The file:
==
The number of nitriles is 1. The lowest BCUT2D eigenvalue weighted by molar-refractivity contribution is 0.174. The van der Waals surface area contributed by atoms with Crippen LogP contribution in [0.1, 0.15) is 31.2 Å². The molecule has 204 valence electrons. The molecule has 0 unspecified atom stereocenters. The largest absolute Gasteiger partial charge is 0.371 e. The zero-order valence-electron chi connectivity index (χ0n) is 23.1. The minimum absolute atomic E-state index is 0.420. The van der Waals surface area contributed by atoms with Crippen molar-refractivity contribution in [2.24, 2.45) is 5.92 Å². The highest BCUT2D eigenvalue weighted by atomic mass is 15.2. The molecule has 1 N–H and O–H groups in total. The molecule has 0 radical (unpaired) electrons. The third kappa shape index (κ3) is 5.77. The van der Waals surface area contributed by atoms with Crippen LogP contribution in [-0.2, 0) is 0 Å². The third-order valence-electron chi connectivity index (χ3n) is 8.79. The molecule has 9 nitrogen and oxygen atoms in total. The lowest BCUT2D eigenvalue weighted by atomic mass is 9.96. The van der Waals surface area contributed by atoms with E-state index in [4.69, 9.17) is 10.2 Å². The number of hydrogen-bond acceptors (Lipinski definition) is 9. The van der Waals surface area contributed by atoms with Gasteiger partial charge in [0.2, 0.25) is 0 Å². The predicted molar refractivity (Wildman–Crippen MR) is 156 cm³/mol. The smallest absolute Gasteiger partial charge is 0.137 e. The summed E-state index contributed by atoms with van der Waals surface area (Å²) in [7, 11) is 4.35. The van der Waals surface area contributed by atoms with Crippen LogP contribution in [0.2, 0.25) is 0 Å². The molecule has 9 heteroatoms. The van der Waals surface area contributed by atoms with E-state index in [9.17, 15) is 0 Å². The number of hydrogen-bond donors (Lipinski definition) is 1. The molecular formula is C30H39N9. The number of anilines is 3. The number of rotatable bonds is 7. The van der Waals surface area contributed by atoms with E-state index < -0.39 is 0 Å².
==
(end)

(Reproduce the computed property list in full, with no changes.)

The number of nitriles is 1. The lowest BCUT2D eigenvalue weighted by molar-refractivity contribution is 0.174. The van der Waals surface area contributed by atoms with Crippen LogP contribution in [0.1, 0.15) is 31.2 Å². The molecule has 204 valence electrons. The molecule has 0 unspecified atom stereocenters. The largest absolute Gasteiger partial charge is 0.371 e. The zero-order valence-electron chi connectivity index (χ0n) is 23.1. The minimum absolute atomic E-state index is 0.420. The van der Waals surface area contributed by atoms with Crippen molar-refractivity contribution in [2.24, 2.45) is 5.92 Å². The highest BCUT2D eigenvalue weighted by atomic mass is 15.2. The molecule has 1 N–H and O–H groups in total. The molecule has 0 radical (unpaired) electrons. The third kappa shape index (κ3) is 5.77. The van der Waals surface area contributed by atoms with Crippen LogP contribution in [-0.2, 0) is 0 Å². The third-order valence-electron chi connectivity index (χ3n) is 8.79. The molecule has 9 nitrogen and oxygen atoms in total. The lowest BCUT2D eigenvalue weighted by atomic mass is 9.96. The van der Waals surface area contributed by atoms with E-state index in [4.69, 9.17) is 10.2 Å². The number of hydrogen-bond acceptors (Lipinski definition) is 9. The van der Waals surface area contributed by atoms with Gasteiger partial charge in [0.2, 0.25) is 0 Å². The predicted molar refractivity (Wildman–Crippen MR) is 156 cm³/mol. The smallest absolute Gasteiger partial charge is 0.137 e. The summed E-state index contributed by atoms with van der Waals surface area (Å²) in [7, 11) is 4.35. The van der Waals surface area contributed by atoms with Crippen LogP contribution in [0.2, 0.25) is 0 Å². The molecule has 9 heteroatoms. The van der Waals surface area contributed by atoms with E-state index in [9.17, 15) is 0 Å². The number of hydrogen-bond donors (Lipinski definition) is 1. The molecular formula is C30H39N9. The number of anilines is 3. The number of rotatable bonds is 7. The van der Waals surface area contributed by atoms with E-state index < -0.39 is 0 Å².